You have probably heard about the term Big-O notation. Many companies ask about it in the interview for the software engineer position. In practice, this term is using quite rare. Becoming more experienced you will know that one solution is better than the other without using Big-O notation. If you not sure, there are profilers to help you to measure your algorithm.

Still, it is worth knowing the basics. So, in this post we will observe:

- What is Big-O notation
- Big-O complexity code examples using Javascript
- How to use Big O for algorithms complexity comparison

### What is Big-O notation

Big O notation is a notation, used to describe the performance or complexity of an algorithm. It describes the limiting behavior of a function when the argument tends towards a particular value or infinity.

In programming, we need to write code using algorithms. For the same solution, we might use different algorithms. Some of them will work fast, and some will be very slow. A Big-O notation will help us to compare and choose the right solution.

Let’s see an example of notation: O(n^{2}). Function inside brackets shows us the complexity of an algorithm. Simplified, it means that when we run this algorithm with 10 elements array size, and it will take 100 seconds to finish, when we run it 100 elements array size it will take 10000 seconds to finish.

Here is a code sample for O(n^{2}) complexity written in Javascript.

1 | for (i = 0; i < array.length; i++) { |

In calculations, we care only about the dominant terms. The dominant term is the term that gets biggest as n gets bigger. For example, if the function is (n^{2} + 2), we will use only (n^{2}) and Big O will be O(n^{2}). Another example: n^{2} + n^{4}. In this formula, n^{4} will grow faster, and it will be the dominant term. Big O notation will be O(n^{4}).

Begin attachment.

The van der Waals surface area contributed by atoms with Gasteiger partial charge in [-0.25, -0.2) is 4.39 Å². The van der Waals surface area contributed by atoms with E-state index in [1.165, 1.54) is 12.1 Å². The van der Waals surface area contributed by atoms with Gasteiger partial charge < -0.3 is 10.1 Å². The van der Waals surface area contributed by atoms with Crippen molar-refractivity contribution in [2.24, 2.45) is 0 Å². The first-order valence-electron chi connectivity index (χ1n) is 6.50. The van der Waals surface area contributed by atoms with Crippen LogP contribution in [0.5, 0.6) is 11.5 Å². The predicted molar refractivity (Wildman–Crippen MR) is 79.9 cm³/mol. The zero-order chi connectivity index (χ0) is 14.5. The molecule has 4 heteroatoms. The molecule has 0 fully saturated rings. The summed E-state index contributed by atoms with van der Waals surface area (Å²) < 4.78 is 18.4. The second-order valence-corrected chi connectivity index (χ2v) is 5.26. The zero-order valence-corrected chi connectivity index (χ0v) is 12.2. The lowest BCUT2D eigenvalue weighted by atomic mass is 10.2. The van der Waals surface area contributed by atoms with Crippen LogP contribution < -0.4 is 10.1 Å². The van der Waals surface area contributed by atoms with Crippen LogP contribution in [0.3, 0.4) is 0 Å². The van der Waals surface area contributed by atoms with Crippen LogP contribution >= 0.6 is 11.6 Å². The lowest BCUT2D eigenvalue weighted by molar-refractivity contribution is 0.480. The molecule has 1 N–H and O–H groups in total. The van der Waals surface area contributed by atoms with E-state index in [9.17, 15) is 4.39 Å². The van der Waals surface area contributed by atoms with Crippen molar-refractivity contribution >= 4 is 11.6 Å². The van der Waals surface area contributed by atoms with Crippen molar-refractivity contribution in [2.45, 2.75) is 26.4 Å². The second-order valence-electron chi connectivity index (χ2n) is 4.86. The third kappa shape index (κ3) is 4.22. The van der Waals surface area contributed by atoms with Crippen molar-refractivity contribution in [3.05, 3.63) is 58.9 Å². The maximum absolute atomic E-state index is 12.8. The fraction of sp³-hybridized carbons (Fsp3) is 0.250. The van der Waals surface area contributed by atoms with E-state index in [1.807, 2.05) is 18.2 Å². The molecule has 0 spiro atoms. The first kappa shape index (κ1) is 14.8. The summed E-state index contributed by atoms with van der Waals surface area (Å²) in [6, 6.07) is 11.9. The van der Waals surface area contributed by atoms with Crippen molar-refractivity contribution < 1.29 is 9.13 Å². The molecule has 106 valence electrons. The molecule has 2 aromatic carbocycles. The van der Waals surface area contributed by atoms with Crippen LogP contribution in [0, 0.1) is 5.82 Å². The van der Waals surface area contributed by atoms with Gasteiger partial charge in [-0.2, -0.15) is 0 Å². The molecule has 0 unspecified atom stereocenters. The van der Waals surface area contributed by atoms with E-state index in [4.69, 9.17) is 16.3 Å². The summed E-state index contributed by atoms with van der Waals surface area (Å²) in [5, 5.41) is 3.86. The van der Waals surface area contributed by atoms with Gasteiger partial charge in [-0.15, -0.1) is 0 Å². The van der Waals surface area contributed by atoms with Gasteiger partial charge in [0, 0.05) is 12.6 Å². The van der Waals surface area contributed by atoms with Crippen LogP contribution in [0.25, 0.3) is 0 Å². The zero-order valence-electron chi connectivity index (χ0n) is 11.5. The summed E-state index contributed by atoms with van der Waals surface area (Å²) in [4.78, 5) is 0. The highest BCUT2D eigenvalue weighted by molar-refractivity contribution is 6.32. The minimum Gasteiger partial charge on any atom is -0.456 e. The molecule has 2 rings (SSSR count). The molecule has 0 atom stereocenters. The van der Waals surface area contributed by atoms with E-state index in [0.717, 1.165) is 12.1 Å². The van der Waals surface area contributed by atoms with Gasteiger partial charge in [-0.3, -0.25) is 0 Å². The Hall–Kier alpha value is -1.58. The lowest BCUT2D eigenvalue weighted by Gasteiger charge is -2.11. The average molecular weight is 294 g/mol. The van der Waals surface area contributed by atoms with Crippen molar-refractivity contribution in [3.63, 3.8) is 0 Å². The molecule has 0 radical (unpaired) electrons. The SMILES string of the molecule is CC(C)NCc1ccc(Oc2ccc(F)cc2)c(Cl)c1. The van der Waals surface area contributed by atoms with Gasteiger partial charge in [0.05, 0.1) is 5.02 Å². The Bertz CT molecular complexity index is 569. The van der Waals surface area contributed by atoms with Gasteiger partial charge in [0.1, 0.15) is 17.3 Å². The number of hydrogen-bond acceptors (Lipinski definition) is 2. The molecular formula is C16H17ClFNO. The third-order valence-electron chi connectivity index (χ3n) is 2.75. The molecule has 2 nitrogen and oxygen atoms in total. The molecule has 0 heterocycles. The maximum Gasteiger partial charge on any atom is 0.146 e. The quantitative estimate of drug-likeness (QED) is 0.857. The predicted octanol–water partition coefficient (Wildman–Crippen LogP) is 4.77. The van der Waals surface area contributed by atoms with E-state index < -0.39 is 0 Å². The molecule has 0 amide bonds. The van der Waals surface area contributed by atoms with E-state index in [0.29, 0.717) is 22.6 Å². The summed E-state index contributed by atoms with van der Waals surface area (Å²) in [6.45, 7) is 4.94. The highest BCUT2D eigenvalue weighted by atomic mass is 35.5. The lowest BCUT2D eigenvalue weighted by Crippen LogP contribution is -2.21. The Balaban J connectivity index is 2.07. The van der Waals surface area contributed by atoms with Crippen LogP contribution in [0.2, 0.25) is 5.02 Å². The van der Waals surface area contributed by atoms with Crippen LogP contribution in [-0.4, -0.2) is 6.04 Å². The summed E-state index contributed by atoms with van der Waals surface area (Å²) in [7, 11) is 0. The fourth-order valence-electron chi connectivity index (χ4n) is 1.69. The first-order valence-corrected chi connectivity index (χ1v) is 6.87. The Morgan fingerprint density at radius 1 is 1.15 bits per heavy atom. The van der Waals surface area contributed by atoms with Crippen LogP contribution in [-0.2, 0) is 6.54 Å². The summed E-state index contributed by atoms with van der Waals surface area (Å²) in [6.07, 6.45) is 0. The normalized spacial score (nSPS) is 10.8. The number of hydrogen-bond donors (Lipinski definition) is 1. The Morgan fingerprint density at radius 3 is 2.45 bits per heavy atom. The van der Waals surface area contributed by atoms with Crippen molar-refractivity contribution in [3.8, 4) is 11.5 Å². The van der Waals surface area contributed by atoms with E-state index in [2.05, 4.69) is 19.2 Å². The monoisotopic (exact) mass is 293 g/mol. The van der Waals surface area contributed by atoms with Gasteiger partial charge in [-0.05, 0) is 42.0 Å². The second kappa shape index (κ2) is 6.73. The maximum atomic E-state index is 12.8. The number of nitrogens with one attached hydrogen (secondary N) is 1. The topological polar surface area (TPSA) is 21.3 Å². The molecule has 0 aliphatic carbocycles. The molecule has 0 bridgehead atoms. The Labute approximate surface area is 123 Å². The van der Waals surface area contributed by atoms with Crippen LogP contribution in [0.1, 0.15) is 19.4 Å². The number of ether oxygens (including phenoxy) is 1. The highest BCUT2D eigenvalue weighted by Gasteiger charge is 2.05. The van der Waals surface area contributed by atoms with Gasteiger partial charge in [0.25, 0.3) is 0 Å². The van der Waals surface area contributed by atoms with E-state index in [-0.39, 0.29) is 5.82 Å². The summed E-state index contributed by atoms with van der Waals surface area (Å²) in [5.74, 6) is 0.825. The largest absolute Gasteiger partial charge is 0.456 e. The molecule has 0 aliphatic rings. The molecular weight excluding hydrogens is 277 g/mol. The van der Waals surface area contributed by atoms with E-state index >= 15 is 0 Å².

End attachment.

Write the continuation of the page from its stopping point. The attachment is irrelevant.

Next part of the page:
## Big-O complexity code examples using Javascript

Let’s see code examples of the most common Big-O notations.

The time I am using in the examples below is not the actual time. Its main goal is to show you the difference depending on the input size, not the actual time.

### O(1) complexity

1 | function logFirstElement(array) { |

This notation means constant time. Whether we run this code with 1 or 1000 elements array, there will be the same 1 second.

### O(log n) complexity

1 | function binarySearch(array, target) { |

Let’s say we run this function with 100 elements size array, and it takes 2 seconds. Then if we run it with a 10000 elements size array, and it will take 4 seconds. Increasing the input size, time grows slower.

### O(n) complexity

1 | function logAllArrayElements(array) { |

Let’s say we run with 100 elements size array, and it takes 100 seconds. Then if we run it with 1000 elements it will take 1000 seconds.

### O(n log n) complexity

1 | function multiDimentionalBinarySearch(arrayOfArrays, target) { |

Let’s say we have two arrays with 100 elements each and using the function above, it will take approximately 4 seconds, 2 seconds for each binary search. Then if we run the function with 10 arrays with 100 elements each, it will take 20 seconds.

### O(n^{2}) complexity

1 | function multiplyAllArrayElements(array) { |

If we have an array with 2 elements, and it takes 4 seconds to run, then if we have 10 elements array it will take 100 seconds to finish.

### O(2^{n}) complexity

1 | function calculateFibonacci(number) |

If we have an array with 2 elements, and it takes 4 seconds to run, then if we have 10 elements array it will take 1024 seconds to finish.

### O(n!) complexity

1 | function iterateRecursive(inputNumber) { |

The exclamation mark (!) here is a factorial. Factorial means to multiply all numbers decreasing input number by one. If we have an input number equals to 3, and it takes 6 seconds to run then if we run the function with an input number equals to 5 it will take 120 seconds to finish.

## How to use Big O for algorithms complexity comparison

Now you know the most common algorithm complexities. Let’s say you have to choose one of two algorithms. You might calculate abstract time for both as we did above for every example and then choose the best algorithm depending on these numbers.

Or you might use the chart below to compare algorithms without sample calculations.

Chart from bigocheatsheet.com

## Other complexity notations

Big-O notation is not the only notation used to describe algorithm complexity. Big O (O()) is mainly used, and it describes the upper bound of the complexity.

Here are some more examples or notations.

- Omega (Ω()) describes the lower bound of the complexity.
- Theta (Θ()) describes the tight bound of the complexity, i.e. upper and lower bound.
- Little O (o()) describes the upper bound excluding the exact bound.

Besides time complexity, Big O notation is used for memory complexity. Use it the same way as for the time complexity.